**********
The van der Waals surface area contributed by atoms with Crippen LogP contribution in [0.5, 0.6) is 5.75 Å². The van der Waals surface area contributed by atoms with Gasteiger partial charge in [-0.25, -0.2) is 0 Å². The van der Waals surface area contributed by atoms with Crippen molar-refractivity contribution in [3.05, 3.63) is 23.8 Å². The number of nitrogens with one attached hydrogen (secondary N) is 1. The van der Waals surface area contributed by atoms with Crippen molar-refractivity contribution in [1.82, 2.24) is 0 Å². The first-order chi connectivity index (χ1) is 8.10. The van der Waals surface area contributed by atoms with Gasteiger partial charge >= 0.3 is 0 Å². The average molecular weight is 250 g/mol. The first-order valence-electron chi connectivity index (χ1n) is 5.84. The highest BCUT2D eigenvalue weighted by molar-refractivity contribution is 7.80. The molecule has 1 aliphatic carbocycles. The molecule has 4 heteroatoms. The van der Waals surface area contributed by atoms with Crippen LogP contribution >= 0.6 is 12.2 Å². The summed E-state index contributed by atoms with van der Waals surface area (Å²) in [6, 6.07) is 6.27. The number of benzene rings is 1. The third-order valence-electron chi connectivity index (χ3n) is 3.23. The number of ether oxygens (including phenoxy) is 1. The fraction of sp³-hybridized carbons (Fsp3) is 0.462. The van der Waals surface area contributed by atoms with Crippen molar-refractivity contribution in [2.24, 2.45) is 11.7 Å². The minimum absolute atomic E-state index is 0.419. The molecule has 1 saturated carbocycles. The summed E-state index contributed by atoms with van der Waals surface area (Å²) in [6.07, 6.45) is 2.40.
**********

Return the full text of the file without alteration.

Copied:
The van der Waals surface area contributed by atoms with Crippen LogP contribution in [0.5, 0.6) is 5.75 Å². The van der Waals surface area contributed by atoms with Gasteiger partial charge in [-0.25, -0.2) is 0 Å². The van der Waals surface area contributed by atoms with Crippen molar-refractivity contribution in [3.05, 3.63) is 23.8 Å². The number of nitrogens with one attached hydrogen (secondary N) is 1. The van der Waals surface area contributed by atoms with Crippen molar-refractivity contribution in [1.82, 2.24) is 0 Å². The first-order chi connectivity index (χ1) is 8.10. The van der Waals surface area contributed by atoms with Gasteiger partial charge >= 0.3 is 0 Å². The average molecular weight is 250 g/mol. The first-order valence-electron chi connectivity index (χ1n) is 5.84. The highest BCUT2D eigenvalue weighted by molar-refractivity contribution is 7.80. The molecule has 1 aliphatic carbocycles. The molecule has 4 heteroatoms. The van der Waals surface area contributed by atoms with Crippen LogP contribution >= 0.6 is 12.2 Å². The summed E-state index contributed by atoms with van der Waals surface area (Å²) in [6, 6.07) is 6.27. The number of benzene rings is 1. The third-order valence-electron chi connectivity index (χ3n) is 3.23. The number of ether oxygens (including phenoxy) is 1. The fraction of sp³-hybridized carbons (Fsp3) is 0.462. The van der Waals surface area contributed by atoms with Crippen molar-refractivity contribution in [2.24, 2.45) is 11.7 Å². The minimum absolute atomic E-state index is 0.419. The molecule has 1 saturated carbocycles. The summed E-state index contributed by atoms with van der Waals surface area (Å²) in [6.07, 6.45) is 2.40.